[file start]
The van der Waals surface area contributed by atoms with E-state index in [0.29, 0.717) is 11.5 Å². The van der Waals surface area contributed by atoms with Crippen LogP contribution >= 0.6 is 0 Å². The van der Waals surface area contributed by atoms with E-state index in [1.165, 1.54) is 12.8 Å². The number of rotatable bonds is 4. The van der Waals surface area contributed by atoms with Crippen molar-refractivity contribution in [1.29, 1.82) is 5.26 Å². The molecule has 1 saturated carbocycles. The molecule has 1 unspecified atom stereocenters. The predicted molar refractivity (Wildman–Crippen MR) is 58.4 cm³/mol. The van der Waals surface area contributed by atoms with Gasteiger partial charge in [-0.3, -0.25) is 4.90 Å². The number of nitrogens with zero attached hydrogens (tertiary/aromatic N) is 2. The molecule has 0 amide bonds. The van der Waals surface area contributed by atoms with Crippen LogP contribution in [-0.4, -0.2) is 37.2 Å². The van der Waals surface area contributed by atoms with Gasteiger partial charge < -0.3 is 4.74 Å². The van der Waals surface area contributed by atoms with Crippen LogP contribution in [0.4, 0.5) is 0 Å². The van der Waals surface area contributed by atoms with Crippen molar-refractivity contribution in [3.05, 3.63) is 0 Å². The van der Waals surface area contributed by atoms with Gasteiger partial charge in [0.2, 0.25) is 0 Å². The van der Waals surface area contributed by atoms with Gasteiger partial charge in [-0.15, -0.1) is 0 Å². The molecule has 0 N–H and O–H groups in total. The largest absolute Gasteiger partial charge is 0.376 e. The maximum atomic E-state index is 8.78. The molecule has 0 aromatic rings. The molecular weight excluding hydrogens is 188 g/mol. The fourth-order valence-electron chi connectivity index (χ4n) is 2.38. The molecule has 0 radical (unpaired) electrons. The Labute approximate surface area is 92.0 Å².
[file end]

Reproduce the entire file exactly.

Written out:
The van der Waals surface area contributed by atoms with E-state index in [0.29, 0.717) is 11.5 Å². The van der Waals surface area contributed by atoms with Crippen LogP contribution >= 0.6 is 0 Å². The van der Waals surface area contributed by atoms with E-state index in [1.165, 1.54) is 12.8 Å². The number of rotatable bonds is 4. The van der Waals surface area contributed by atoms with Crippen molar-refractivity contribution in [1.29, 1.82) is 5.26 Å². The molecule has 1 saturated carbocycles. The molecule has 1 unspecified atom stereocenters. The predicted molar refractivity (Wildman–Crippen MR) is 58.4 cm³/mol. The van der Waals surface area contributed by atoms with Gasteiger partial charge in [-0.3, -0.25) is 4.90 Å². The number of nitrogens with zero attached hydrogens (tertiary/aromatic N) is 2. The molecule has 0 amide bonds. The van der Waals surface area contributed by atoms with Crippen LogP contribution in [-0.4, -0.2) is 37.2 Å². The van der Waals surface area contributed by atoms with Gasteiger partial charge < -0.3 is 4.74 Å². The van der Waals surface area contributed by atoms with Crippen LogP contribution in [0.4, 0.5) is 0 Å². The van der Waals surface area contributed by atoms with Crippen molar-refractivity contribution in [3.05, 3.63) is 0 Å². The van der Waals surface area contributed by atoms with Gasteiger partial charge in [0.2, 0.25) is 0 Å². The van der Waals surface area contributed by atoms with Gasteiger partial charge in [-0.15, -0.1) is 0 Å². The molecule has 0 N–H and O–H groups in total. The largest absolute Gasteiger partial charge is 0.376 e. The maximum atomic E-state index is 8.78. The molecule has 0 aromatic rings. The molecular weight excluding hydrogens is 188 g/mol. The fourth-order valence-electron chi connectivity index (χ4n) is 2.38. The molecule has 0 radical (unpaired) electrons. The Labute approximate surface area is 92.0 Å².